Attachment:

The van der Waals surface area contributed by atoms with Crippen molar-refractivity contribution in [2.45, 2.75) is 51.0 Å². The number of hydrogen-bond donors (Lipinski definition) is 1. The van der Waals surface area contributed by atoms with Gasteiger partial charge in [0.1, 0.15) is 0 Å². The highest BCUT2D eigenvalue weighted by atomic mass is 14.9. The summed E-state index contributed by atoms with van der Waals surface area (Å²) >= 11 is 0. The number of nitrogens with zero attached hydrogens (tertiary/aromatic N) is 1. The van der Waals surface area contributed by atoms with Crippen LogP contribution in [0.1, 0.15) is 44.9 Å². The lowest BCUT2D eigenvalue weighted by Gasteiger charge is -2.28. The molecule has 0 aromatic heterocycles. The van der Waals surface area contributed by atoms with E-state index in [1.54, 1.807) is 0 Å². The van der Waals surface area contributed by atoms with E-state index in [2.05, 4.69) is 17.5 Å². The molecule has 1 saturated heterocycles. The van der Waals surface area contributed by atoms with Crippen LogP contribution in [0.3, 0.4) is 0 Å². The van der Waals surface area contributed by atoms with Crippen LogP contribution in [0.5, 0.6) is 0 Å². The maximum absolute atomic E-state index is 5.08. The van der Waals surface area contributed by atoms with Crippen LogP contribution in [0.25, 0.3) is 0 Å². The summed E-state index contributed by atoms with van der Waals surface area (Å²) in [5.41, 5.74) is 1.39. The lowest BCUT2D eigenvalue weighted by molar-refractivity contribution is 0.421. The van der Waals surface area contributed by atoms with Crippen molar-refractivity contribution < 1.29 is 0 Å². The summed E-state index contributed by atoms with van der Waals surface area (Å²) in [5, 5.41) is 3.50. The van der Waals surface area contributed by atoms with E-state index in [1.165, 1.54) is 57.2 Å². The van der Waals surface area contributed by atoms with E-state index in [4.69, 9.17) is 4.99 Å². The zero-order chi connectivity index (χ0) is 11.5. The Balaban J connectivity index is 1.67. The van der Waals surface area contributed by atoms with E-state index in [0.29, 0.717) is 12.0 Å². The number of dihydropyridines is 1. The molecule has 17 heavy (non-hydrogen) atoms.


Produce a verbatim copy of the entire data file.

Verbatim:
The van der Waals surface area contributed by atoms with Crippen molar-refractivity contribution in [2.45, 2.75) is 51.0 Å². The number of hydrogen-bond donors (Lipinski definition) is 1. The van der Waals surface area contributed by atoms with Gasteiger partial charge in [0.1, 0.15) is 0 Å². The highest BCUT2D eigenvalue weighted by atomic mass is 14.9. The summed E-state index contributed by atoms with van der Waals surface area (Å²) >= 11 is 0. The number of nitrogens with zero attached hydrogens (tertiary/aromatic N) is 1. The van der Waals surface area contributed by atoms with Crippen LogP contribution in [0.1, 0.15) is 44.9 Å². The lowest BCUT2D eigenvalue weighted by Gasteiger charge is -2.28. The molecule has 0 aromatic heterocycles. The van der Waals surface area contributed by atoms with E-state index in [1.54, 1.807) is 0 Å². The van der Waals surface area contributed by atoms with E-state index in [2.05, 4.69) is 17.5 Å². The molecule has 1 saturated heterocycles. The van der Waals surface area contributed by atoms with Crippen LogP contribution in [0.3, 0.4) is 0 Å². The van der Waals surface area contributed by atoms with Crippen LogP contribution in [0.5, 0.6) is 0 Å². The maximum absolute atomic E-state index is 5.08. The van der Waals surface area contributed by atoms with Crippen LogP contribution in [0.25, 0.3) is 0 Å². The summed E-state index contributed by atoms with van der Waals surface area (Å²) in [5.41, 5.74) is 1.39. The lowest BCUT2D eigenvalue weighted by molar-refractivity contribution is 0.421. The van der Waals surface area contributed by atoms with Crippen molar-refractivity contribution < 1.29 is 0 Å². The summed E-state index contributed by atoms with van der Waals surface area (Å²) in [5, 5.41) is 3.50. The van der Waals surface area contributed by atoms with E-state index in [1.165, 1.54) is 57.2 Å². The van der Waals surface area contributed by atoms with E-state index in [4.69, 9.17) is 4.99 Å². The zero-order chi connectivity index (χ0) is 11.5. The Balaban J connectivity index is 1.67. The van der Waals surface area contributed by atoms with E-state index in [0.29, 0.717) is 12.0 Å². The number of dihydropyridines is 1. The molecule has 17 heavy (non-hydrogen) atoms.